M1 J19 Improvement Scheme

Skanska, supported by Jacobs as the Designer and many specialist contractors, are undertaking improvement works to the Junction 19 M1/M6/A14 Interchange on behalf of Highways England. They were appointed in 2005 to develop and finalise the overall solution and detailed design.

Junction improvement works.
Junction improvement works.
  • Updated: 15 February, 2016

The junction is vital for north/south and east/west traffic movements across the United Kingdom. The M6/A14 route is also part of the Ireland UK Benelux Trans-European network.

Currently the junction suffers from:

  • Congestion, delays and long queues.
  • Incidents, sometimes resulting in serious injuries and fatalities.
  • Conflicts between local and long distance traffic.
  • Barriers to pedestrians, cyclists and horse riders.

The improvements we are delivering will:

  • Relieve congestion at the junction and improve traffic flows.
  • Improve road safety.
  • Separate local traffic from long distance traffic.
  • Improve conditions for cyclists, pedestrians and horse riders.
  • Keep adverse environmental impacts to a minimum.
  • Provide value for money.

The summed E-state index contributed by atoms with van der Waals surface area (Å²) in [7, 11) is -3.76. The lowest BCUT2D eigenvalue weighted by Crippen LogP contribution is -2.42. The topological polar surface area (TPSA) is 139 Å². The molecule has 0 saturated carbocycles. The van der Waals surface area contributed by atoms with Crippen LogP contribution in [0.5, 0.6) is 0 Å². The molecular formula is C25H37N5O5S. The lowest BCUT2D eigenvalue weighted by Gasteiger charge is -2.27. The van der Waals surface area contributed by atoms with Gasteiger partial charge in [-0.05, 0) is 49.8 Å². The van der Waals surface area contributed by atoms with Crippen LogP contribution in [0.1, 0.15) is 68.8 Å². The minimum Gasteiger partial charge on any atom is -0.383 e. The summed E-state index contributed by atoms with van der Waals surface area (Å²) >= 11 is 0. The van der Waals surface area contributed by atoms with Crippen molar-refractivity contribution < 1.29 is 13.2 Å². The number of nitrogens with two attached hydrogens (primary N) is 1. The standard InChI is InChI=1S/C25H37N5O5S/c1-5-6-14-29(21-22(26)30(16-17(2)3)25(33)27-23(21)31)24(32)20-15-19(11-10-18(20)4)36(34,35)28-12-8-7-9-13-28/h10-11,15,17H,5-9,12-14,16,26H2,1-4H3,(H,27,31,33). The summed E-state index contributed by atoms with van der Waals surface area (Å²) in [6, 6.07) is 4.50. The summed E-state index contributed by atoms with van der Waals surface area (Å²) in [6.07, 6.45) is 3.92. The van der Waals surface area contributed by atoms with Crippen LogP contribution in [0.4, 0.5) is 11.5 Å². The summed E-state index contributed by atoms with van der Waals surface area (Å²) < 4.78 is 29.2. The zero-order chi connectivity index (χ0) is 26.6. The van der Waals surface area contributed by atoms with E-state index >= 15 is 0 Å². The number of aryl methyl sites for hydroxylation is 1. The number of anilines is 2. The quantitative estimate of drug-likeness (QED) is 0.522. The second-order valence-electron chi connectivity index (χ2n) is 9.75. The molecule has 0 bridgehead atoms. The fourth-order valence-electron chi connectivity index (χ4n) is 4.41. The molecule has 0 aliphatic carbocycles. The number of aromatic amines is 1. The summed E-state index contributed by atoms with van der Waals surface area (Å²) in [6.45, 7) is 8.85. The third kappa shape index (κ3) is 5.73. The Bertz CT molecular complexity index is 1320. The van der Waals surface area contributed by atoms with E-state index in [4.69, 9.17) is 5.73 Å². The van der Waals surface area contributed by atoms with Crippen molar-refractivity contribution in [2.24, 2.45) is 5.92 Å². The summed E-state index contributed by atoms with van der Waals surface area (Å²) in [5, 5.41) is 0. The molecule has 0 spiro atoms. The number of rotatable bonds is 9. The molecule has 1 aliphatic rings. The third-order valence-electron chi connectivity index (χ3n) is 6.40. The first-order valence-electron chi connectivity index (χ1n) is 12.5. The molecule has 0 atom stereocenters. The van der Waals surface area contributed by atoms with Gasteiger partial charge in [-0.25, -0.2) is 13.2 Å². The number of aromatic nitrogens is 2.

Construction commenced in 2010, initially replacing the Catthorpe Viaduct taking traffic from the M6 to the M1 South. This advance section of the project was opened to traffic in 2012. Work commenced on the second, larger phase of the project in 2013. The scheme requires the construction of 7 new bridges and multi-span viaducts and also significant earthworks, drainage, roadwork and advanced traffic communications systems. The current phase has a budget of £186.3 million and is due for completion in autumn 2016.

The junction will be constructed on three levels and will provide the following direct free-flow links:

  • A14 to M1 northbound.
  • M1 southbound to A14.
  • M6 to A14 in both directions.
  • M6 to M1 southbound.
  • M1 northbound to M6.

The M1 will remain on its current alignment, whilst there will also be significant improvements to the local road network and utility and recreational links. The project team is responsible for a number of environmental commitments including offsite planting and earth mounding, protection of wildlife, creation of new habitats and construction of drainage ponds to reduce the risk of pollution and flooding.

The 150, 000 vehicles which use the interchange every day and their safety during construction has been at the centre of the design and construction solutions, requiring twenty-two different traffic management phases before completion. In total, seven temporary roads will be constructed to divert traffic away from existing alignments to enable the construction of the new bridges and carriageways whilst keeping the junction 'open for business'.

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